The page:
JACKSON, Miss. -- The Mississippi Department of Education is moving forward with a proposed policy to regulate when schools can use seclusion or restraints on unruly students, according to a newspaper report.
The Clarion-Ledger reported Sunday that the agency plans to have a task force create a final draft of a proposal written last month in response to some teachers' controversial discipline practices.
The proposed policy would prohibit school districts from using chemical restraints, such as sedatives, or mechanical restraints like straps, the paper reported. It added that physical restraint or seclusion would only be allowed if the child's behavior poses "imminent danger" to the child or to others. All incidences also would have to be recorded, and the child's parents would have to be notified, according to the report.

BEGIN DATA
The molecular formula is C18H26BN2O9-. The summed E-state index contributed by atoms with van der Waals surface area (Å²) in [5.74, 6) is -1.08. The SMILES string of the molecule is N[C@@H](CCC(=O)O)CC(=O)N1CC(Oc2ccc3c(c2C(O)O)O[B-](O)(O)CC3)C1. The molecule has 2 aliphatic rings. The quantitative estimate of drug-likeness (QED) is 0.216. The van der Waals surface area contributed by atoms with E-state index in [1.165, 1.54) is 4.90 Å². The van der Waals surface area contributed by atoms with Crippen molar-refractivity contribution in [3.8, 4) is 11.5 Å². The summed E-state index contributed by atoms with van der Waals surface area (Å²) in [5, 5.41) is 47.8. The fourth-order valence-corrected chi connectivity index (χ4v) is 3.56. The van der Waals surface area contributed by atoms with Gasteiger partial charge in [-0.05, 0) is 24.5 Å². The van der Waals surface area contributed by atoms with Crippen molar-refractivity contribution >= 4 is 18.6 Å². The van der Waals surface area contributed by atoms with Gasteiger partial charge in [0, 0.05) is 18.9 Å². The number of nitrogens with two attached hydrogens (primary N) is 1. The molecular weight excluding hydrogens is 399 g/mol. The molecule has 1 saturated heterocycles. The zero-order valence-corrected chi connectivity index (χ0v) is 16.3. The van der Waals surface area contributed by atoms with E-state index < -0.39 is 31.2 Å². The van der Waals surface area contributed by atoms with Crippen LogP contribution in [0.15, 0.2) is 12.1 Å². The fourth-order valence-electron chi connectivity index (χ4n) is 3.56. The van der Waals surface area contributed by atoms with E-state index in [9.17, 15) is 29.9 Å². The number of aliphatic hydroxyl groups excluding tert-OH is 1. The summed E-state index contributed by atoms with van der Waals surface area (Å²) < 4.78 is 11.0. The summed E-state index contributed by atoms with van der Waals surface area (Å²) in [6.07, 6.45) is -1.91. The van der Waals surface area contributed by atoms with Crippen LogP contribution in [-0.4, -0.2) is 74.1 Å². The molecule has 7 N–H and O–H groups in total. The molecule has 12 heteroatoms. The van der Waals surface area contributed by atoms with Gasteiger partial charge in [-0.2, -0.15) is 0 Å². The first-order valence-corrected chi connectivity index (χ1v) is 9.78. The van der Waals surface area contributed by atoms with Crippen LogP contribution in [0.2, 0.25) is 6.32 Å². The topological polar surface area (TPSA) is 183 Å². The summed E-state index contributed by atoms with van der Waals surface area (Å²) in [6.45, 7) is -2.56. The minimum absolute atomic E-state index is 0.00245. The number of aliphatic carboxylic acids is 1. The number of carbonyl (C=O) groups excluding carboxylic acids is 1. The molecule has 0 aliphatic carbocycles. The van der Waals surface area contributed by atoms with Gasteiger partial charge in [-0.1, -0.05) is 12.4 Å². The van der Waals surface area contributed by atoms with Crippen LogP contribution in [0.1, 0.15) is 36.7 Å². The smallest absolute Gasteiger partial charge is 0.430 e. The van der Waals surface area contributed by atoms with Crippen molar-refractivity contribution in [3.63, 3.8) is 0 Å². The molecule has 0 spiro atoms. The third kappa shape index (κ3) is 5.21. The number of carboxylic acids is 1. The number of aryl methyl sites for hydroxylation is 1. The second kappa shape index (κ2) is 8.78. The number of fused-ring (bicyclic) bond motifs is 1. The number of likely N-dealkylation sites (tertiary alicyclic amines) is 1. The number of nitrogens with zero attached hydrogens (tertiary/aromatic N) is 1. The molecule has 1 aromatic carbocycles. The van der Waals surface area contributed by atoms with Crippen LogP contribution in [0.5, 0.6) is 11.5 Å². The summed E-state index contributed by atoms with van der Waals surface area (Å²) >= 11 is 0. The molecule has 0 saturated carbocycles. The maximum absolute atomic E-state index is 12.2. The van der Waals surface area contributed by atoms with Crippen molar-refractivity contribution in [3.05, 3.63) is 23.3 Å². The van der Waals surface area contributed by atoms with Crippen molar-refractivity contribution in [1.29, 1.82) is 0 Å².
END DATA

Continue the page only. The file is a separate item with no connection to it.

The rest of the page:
"I think it's long overdue," said 3rd District U.S. Rep. Gregg Harper, the Republican congressman who in 2013 co-sponsored federal legislation establishing minimum standards for the practice. It didn't pass.
Board members won't vote on the policy until after a mandatory public comment period.
If the proposal is adopted, Mississippi would join several other states that implemented similar policies after U.S. Secretary of Education Arne Duncan urged school districts in 2012 to review the matter.